My daughter was finally able to start her paralegal internship this week and we went shopping to find her some more professional clothes. Our clothing stores just opened last week and I was completely unprepared for what we found, or, rather, didn't find. The store honestly looked like something one would have seen in the USSR. If they were stocked at 15% of their capacity, I would be surprised. It was literally empty shelf after empty shelf and racks with nothing on them.

    As @judsoncarroll4 said, the supply chain seems to have broken down. In light of that, I want to lay in a good supply of thread, duct tape, zip ties, nuts, bolts and the like. Our throw away culture may be ending.

  • MartiinCentral Oregon
    MartiinCentral Oregon Posts: 27 ✭✭✭

    I have grown Egyptian walking Onions for several years now....they can be used as shallots, green onions or you can saute the bulbettes. I love to watch them grow and if you don't dig them they just come back bigger the next year....in zone 4. I was told that they were one of the ones that the settlers brought with them....no stores on the frontier.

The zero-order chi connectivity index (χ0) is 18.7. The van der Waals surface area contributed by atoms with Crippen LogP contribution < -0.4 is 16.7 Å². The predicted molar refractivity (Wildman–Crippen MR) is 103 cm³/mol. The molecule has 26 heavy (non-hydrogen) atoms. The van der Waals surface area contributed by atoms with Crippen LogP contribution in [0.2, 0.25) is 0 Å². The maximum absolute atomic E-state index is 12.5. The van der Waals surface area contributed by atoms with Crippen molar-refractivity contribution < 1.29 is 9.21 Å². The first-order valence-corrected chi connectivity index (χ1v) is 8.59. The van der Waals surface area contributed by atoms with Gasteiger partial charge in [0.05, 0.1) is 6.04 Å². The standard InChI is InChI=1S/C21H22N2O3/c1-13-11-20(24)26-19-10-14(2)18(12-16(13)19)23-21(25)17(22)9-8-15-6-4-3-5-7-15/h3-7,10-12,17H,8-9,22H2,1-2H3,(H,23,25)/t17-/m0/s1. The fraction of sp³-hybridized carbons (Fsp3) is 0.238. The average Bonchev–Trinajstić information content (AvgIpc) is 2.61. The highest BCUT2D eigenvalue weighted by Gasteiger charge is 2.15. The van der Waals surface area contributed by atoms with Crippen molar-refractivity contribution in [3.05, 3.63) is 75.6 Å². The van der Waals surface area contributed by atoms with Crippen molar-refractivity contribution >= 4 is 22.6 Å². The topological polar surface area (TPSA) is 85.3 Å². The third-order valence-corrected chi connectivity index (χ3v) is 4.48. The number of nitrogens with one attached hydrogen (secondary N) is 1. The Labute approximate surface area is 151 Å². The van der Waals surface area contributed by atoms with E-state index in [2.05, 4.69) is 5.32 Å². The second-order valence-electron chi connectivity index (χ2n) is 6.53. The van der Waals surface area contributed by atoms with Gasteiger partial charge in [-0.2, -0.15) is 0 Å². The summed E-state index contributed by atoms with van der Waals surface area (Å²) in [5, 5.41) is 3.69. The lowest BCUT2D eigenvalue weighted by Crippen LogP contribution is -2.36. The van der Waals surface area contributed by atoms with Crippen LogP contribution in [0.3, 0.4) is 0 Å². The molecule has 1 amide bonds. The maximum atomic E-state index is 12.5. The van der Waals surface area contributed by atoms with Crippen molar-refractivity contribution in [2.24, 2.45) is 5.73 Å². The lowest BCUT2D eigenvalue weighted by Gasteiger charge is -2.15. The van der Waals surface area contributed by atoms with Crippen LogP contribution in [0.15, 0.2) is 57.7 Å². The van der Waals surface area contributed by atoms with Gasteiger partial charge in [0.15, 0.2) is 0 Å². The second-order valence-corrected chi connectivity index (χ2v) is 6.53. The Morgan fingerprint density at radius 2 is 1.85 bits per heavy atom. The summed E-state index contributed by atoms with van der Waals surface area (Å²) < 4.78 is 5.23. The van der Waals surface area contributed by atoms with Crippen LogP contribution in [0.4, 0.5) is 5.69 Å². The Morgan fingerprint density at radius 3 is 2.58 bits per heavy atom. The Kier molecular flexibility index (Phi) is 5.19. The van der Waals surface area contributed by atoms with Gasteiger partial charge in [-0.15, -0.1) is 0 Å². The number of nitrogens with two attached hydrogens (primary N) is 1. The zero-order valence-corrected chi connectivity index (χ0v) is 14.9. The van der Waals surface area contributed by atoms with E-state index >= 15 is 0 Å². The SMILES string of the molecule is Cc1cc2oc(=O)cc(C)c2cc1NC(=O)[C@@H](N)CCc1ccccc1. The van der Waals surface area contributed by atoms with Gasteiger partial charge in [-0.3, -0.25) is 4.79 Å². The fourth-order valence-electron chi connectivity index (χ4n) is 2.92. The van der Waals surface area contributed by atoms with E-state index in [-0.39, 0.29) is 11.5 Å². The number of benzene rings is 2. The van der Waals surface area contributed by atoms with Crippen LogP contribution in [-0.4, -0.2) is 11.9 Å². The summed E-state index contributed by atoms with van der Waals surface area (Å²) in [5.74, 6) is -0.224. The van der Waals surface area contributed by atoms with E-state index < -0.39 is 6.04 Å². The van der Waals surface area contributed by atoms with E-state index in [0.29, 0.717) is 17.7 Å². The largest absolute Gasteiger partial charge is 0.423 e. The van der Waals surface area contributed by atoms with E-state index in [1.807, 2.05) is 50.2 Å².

@Paradox Some seeds are good even at that age....I used to throw them away but now always try them out first. Supposedly there were seeds found in the southwest that were hundreds of years old and they still grew.

  • Ethereal Earth
    Ethereal Earth NevadaPosts: 142 ✭✭✭

    @Marjory Wildcraft @shllnzl I live in Vegas so everything here is pretty much back to normal except masked and gloved. Most small businesses that could decided not to open, but have started doing virtual "shows" on youtube or facebook, taking orders online via facebook for curbside pick up, and our biggest craft show organizer is highlighting its vendors, sharing their site links and some of what they offer. We are experiencing a second wave coming in, I believe, though no where as bad as Florida.